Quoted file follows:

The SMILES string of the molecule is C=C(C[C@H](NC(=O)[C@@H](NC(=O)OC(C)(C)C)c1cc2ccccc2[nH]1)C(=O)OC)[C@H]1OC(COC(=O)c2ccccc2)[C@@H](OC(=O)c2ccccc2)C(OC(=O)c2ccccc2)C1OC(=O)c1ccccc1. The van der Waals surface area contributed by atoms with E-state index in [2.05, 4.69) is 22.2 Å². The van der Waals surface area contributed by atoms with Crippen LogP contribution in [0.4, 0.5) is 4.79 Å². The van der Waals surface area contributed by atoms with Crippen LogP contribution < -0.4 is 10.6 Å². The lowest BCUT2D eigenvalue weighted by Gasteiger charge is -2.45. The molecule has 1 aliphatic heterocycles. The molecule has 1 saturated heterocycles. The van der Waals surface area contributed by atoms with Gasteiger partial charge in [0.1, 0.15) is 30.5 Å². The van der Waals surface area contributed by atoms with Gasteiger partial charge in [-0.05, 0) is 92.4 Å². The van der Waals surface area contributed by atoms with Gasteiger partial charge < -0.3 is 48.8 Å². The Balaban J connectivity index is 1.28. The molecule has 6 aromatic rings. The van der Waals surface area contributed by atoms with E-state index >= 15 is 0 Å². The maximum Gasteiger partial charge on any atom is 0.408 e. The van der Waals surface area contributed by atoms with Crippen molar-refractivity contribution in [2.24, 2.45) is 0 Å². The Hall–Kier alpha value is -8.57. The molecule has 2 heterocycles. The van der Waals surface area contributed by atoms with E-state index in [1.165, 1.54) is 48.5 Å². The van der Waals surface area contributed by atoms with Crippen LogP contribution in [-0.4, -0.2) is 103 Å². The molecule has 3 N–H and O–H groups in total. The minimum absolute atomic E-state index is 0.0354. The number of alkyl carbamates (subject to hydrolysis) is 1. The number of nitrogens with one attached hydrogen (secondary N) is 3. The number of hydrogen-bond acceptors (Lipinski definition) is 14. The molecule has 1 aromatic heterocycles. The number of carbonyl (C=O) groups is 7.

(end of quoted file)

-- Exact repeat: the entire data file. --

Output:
The SMILES string of the molecule is C=C(C[C@H](NC(=O)[C@@H](NC(=O)OC(C)(C)C)c1cc2ccccc2[nH]1)C(=O)OC)[C@H]1OC(COC(=O)c2ccccc2)[C@@H](OC(=O)c2ccccc2)C(OC(=O)c2ccccc2)C1OC(=O)c1ccccc1. The van der Waals surface area contributed by atoms with E-state index in [2.05, 4.69) is 22.2 Å². The van der Waals surface area contributed by atoms with Crippen LogP contribution in [0.4, 0.5) is 4.79 Å². The van der Waals surface area contributed by atoms with Crippen LogP contribution < -0.4 is 10.6 Å². The lowest BCUT2D eigenvalue weighted by Gasteiger charge is -2.45. The molecule has 1 aliphatic heterocycles. The molecule has 1 saturated heterocycles. The van der Waals surface area contributed by atoms with Gasteiger partial charge in [0.1, 0.15) is 30.5 Å². The van der Waals surface area contributed by atoms with Gasteiger partial charge in [-0.05, 0) is 92.4 Å². The van der Waals surface area contributed by atoms with Gasteiger partial charge < -0.3 is 48.8 Å². The Balaban J connectivity index is 1.28. The molecule has 6 aromatic rings. The van der Waals surface area contributed by atoms with E-state index >= 15 is 0 Å². The maximum Gasteiger partial charge on any atom is 0.408 e. The van der Waals surface area contributed by atoms with Crippen molar-refractivity contribution in [2.24, 2.45) is 0 Å². The Hall–Kier alpha value is -8.57. The molecule has 2 heterocycles. The van der Waals surface area contributed by atoms with E-state index in [1.165, 1.54) is 48.5 Å². The van der Waals surface area contributed by atoms with Crippen LogP contribution in [-0.4, -0.2) is 103 Å². The molecule has 3 N–H and O–H groups in total. The minimum absolute atomic E-state index is 0.0354. The number of alkyl carbamates (subject to hydrolysis) is 1. The number of nitrogens with one attached hydrogen (secondary N) is 3. The number of hydrogen-bond acceptors (Lipinski definition) is 14. The molecule has 1 aromatic heterocycles. The number of carbonyl (C=O) groups is 7.